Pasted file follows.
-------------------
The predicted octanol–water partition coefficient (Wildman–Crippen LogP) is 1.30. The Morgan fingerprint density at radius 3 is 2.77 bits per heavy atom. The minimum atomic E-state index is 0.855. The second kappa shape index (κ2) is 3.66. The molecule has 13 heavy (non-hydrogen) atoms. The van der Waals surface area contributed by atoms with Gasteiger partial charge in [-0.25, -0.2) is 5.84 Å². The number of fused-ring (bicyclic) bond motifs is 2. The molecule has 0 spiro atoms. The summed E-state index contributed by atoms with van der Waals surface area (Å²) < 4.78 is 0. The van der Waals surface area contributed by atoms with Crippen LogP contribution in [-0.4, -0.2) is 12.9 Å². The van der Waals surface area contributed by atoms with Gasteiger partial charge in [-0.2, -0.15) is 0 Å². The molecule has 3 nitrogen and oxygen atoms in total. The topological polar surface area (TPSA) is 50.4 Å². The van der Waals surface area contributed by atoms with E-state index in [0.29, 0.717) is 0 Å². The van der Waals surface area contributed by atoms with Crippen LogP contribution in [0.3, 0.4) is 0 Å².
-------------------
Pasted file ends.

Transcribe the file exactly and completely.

The predicted octanol–water partition coefficient (Wildman–Crippen LogP) is 1.30. The Morgan fingerprint density at radius 3 is 2.77 bits per heavy atom. The minimum atomic E-state index is 0.855. The second kappa shape index (κ2) is 3.66. The molecule has 13 heavy (non-hydrogen) atoms. The van der Waals surface area contributed by atoms with Gasteiger partial charge in [-0.25, -0.2) is 5.84 Å². The number of fused-ring (bicyclic) bond motifs is 2. The molecule has 0 spiro atoms. The summed E-state index contributed by atoms with van der Waals surface area (Å²) < 4.78 is 0. The van der Waals surface area contributed by atoms with Crippen LogP contribution in [-0.4, -0.2) is 12.9 Å². The van der Waals surface area contributed by atoms with Gasteiger partial charge in [-0.2, -0.15) is 0 Å². The molecule has 3 nitrogen and oxygen atoms in total. The topological polar surface area (TPSA) is 50.4 Å². The van der Waals surface area contributed by atoms with E-state index in [0.29, 0.717) is 0 Å². The van der Waals surface area contributed by atoms with Crippen LogP contribution in [0.3, 0.4) is 0 Å².